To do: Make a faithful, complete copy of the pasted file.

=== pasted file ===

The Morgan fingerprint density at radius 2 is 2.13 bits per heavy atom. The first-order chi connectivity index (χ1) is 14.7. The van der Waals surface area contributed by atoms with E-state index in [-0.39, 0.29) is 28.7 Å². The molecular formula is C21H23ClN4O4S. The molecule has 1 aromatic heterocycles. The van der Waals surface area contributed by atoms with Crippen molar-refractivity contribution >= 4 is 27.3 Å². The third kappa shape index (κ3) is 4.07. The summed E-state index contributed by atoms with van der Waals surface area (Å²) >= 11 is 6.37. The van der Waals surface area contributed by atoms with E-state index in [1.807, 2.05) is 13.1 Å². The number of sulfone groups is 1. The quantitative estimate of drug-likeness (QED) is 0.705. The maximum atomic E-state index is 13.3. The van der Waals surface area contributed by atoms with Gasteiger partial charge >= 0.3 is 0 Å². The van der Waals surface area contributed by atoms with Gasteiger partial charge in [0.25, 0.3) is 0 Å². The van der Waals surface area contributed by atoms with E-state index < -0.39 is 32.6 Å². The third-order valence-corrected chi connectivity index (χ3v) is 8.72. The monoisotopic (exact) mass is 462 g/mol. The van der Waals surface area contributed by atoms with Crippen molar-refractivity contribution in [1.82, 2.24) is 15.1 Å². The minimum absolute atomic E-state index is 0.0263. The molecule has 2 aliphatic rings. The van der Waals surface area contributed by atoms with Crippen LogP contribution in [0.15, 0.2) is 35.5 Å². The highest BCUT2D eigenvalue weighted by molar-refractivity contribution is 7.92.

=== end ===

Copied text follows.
The Morgan fingerprint density at radius 2 is 2.13 bits per heavy atom. The first-order chi connectivity index (χ1) is 14.7. The van der Waals surface area contributed by atoms with E-state index in [-0.39, 0.29) is 28.7 Å². The molecular formula is C21H23ClN4O4S. The molecule has 1 aromatic heterocycles. The van der Waals surface area contributed by atoms with Crippen molar-refractivity contribution >= 4 is 27.3 Å². The third kappa shape index (κ3) is 4.07. The summed E-state index contributed by atoms with van der Waals surface area (Å²) >= 11 is 6.37. The van der Waals surface area contributed by atoms with E-state index in [1.807, 2.05) is 13.1 Å². The number of sulfone groups is 1. The quantitative estimate of drug-likeness (QED) is 0.705. The maximum atomic E-state index is 13.3. The van der Waals surface area contributed by atoms with Gasteiger partial charge >= 0.3 is 0 Å². The van der Waals surface area contributed by atoms with Gasteiger partial charge in [0.25, 0.3) is 0 Å². The van der Waals surface area contributed by atoms with E-state index < -0.39 is 32.6 Å². The third-order valence-corrected chi connectivity index (χ3v) is 8.72. The monoisotopic (exact) mass is 462 g/mol. The van der Waals surface area contributed by atoms with Crippen molar-refractivity contribution in [1.82, 2.24) is 15.1 Å². The minimum absolute atomic E-state index is 0.0263. The molecule has 2 aliphatic rings. The van der Waals surface area contributed by atoms with Crippen LogP contribution in [0.15, 0.2) is 35.5 Å². The highest BCUT2D eigenvalue weighted by molar-refractivity contribution is 7.92.